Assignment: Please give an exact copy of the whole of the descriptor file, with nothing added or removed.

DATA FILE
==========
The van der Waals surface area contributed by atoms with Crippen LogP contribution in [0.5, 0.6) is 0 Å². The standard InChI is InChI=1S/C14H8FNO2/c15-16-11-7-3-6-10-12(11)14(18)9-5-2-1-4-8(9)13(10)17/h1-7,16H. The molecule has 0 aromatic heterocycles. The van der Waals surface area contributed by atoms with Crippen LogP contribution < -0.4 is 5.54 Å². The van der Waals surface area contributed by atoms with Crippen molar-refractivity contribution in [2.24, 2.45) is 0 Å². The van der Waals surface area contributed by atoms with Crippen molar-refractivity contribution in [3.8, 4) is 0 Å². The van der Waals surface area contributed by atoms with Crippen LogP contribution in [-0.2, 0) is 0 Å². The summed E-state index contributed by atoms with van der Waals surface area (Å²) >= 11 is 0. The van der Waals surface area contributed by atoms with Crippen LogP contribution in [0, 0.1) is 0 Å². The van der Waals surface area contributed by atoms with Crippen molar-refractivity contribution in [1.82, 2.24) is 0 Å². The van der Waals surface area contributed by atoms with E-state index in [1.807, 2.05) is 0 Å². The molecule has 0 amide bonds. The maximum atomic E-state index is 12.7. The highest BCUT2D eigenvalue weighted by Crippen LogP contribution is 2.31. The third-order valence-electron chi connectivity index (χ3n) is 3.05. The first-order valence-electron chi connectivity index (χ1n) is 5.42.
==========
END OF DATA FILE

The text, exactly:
The van der Waals surface area contributed by atoms with Crippen LogP contribution in [0.5, 0.6) is 0 Å². The standard InChI is InChI=1S/C14H8FNO2/c15-16-11-7-3-6-10-12(11)14(18)9-5-2-1-4-8(9)13(10)17/h1-7,16H. The molecule has 0 aromatic heterocycles. The van der Waals surface area contributed by atoms with Crippen LogP contribution < -0.4 is 5.54 Å². The van der Waals surface area contributed by atoms with Crippen molar-refractivity contribution in [2.24, 2.45) is 0 Å². The van der Waals surface area contributed by atoms with Crippen molar-refractivity contribution in [3.8, 4) is 0 Å². The van der Waals surface area contributed by atoms with Crippen LogP contribution in [-0.2, 0) is 0 Å². The summed E-state index contributed by atoms with van der Waals surface area (Å²) >= 11 is 0. The van der Waals surface area contributed by atoms with Crippen LogP contribution in [0, 0.1) is 0 Å². The van der Waals surface area contributed by atoms with Crippen molar-refractivity contribution in [1.82, 2.24) is 0 Å². The van der Waals surface area contributed by atoms with E-state index in [1.807, 2.05) is 0 Å². The molecule has 0 amide bonds. The maximum atomic E-state index is 12.7. The highest BCUT2D eigenvalue weighted by Crippen LogP contribution is 2.31. The third-order valence-electron chi connectivity index (χ3n) is 3.05. The first-order valence-electron chi connectivity index (χ1n) is 5.42.